The G-String Murders

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The G-String Murders
G-string murders.jpg
First edition
Author Gypsy Rose Lee or possibly ghost-written by Craig Rice (authorship in dispute)
Country United States
Language English
Genre Mystery, Detective Novel
Publisher Simon & Schuster
Publication date
Media type Print (Hardback & Paperback)

The G-String Murders is a 1941 detective novel written by famed American burlesque performer Gypsy Rose Lee. There have been claims made that the novel was in fact written by mystery writer Craig Rice[1] but others have suggested that there is enough documented evidence in the form of manuscripts and correspondence to prove Lee wrote at least a large portion if not the whole of the novel herself under the tutelage of editor/friend George Davis with some essential guidance from her good friend Rice.[2] The novel has also been published under the titles Lady of Burlesque and The Strip-Tease Murders. Set in a burlesque theater, Lee casts herself as the detective who solves a set of homicides in which strippers in her troupe are found strangled with their own G-strings.

In 2005, Feminist Press of the City University of New York republished the book as one of its Women Write Pulp series.

Plot summary[edit]

Gypsy Rose Lee narrates her way through a tale of a double murder, backstage at the "Old Opera" burlesque theatre on Forty-Second Street, New York.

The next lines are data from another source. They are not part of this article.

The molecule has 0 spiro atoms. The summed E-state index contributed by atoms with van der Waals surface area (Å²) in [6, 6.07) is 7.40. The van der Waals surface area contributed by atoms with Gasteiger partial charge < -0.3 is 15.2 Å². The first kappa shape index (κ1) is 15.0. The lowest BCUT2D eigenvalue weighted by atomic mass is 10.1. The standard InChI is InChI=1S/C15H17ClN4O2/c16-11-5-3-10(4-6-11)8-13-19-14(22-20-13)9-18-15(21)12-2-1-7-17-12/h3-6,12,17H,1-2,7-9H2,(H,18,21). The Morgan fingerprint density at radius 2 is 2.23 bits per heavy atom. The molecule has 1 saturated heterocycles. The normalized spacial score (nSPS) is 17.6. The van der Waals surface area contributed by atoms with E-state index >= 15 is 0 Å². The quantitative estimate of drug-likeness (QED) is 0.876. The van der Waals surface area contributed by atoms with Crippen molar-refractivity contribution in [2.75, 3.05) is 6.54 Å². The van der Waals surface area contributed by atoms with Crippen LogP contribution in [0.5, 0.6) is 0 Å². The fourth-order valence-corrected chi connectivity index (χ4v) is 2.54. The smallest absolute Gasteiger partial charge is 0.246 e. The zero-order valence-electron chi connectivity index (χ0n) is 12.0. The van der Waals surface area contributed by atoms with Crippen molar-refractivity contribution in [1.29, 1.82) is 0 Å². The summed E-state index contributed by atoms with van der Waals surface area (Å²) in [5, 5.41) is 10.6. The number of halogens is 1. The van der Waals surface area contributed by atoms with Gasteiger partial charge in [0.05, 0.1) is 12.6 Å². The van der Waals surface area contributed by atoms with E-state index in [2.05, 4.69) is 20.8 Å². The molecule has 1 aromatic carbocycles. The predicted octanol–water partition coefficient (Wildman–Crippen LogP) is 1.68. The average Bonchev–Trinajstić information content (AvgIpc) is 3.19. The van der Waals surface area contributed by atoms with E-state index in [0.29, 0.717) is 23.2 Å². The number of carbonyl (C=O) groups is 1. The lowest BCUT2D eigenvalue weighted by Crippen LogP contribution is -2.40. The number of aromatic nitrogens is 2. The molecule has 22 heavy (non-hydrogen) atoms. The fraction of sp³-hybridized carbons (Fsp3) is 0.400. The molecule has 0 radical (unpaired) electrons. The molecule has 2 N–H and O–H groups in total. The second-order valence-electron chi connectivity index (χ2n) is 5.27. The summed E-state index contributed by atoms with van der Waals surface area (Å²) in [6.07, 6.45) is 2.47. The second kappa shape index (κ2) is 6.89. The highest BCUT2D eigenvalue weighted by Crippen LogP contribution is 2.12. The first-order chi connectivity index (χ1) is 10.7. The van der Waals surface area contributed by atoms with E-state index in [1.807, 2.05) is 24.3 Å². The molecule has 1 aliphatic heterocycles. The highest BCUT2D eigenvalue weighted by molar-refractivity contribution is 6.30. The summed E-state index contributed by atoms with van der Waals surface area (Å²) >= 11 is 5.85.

In a world populated by strippers, comics and costume salesman. A world where crime is part of the norm and where women struggle to earn a living and have gangster boyfriends.

The narrative is a "wise-cracking" and humorous tale of murder in a burlesque house, and with the unusual weapon of the title.

Characters in "The G-String Murders"[edit]

  • Gypsy Rose Lee—herself, narrator
  • Lolita LaVerne—stripper
  • Gee Gee Graham—stripper
  • Biff Brannigan—comedian
  • Siggy—costume salesman

Literary significance and criticism[edit]

"Anyone keen about sex in fiction will admire this workmanlike job for its account of a performing group, its use of technicalities—if that's the word—about stripping, and its handling of the clues by a likeable lieutenant.... This is one of a handful of books about backstage murder that are tolerable. It is not made worse by being told in the first person, or by a bit of sentimental lovey-dovey between the narratrix and one of the cast of characters."[3]

Film, TV or theatrical adaptations[edit]

The novel was filmed in 1943 as Lady of Burlesque, directed by William Wellman, starring Barbara Stanwyck as "Dixie Daisy" (the Lee character), Michael O'Shea as her romantic interest, and Pinky Lee, among many notable supporting players. It is a fairly faithful, if bowdlerized, representation, but notable for the addition of music and songs, including "Take it off the E string, play it on the G string" sung by Stanwyck. The film attempts to show what the censors of 1943 would allow it to show with respect to the precise nature of "bumps" and "grinds", and the slapdash nature of burlesque shows.


  1. ^ Hubin, Allen J. Crime Fiction, 1749–1980: A Comprehensive Bibliography. New York: Garland Publishing Inc., 1984, p. 243
  2. ^ Tippins, Sherill. February House: The Story of W. H. Auden, Carson McCullers, Jane and Paul Bowles, Benjamin Britten, and Gypsy Rose Lee, Under One Roof in Brooklyn. Houghton Mifflin Company Publishing, 2005.
  3. ^ Barzun, Jacques and Taylor, Wendell Hertig. A Catalogue of Crime. New York: Harper & Row. 1971, revised and enlarged edition 1989. ISBN 0-06-015796-8


  • Lee, Gypsy Rose. The G-String Murders. New York: Feminist Press of the City University of New York, 2005; ISBN 1-55861-504-0.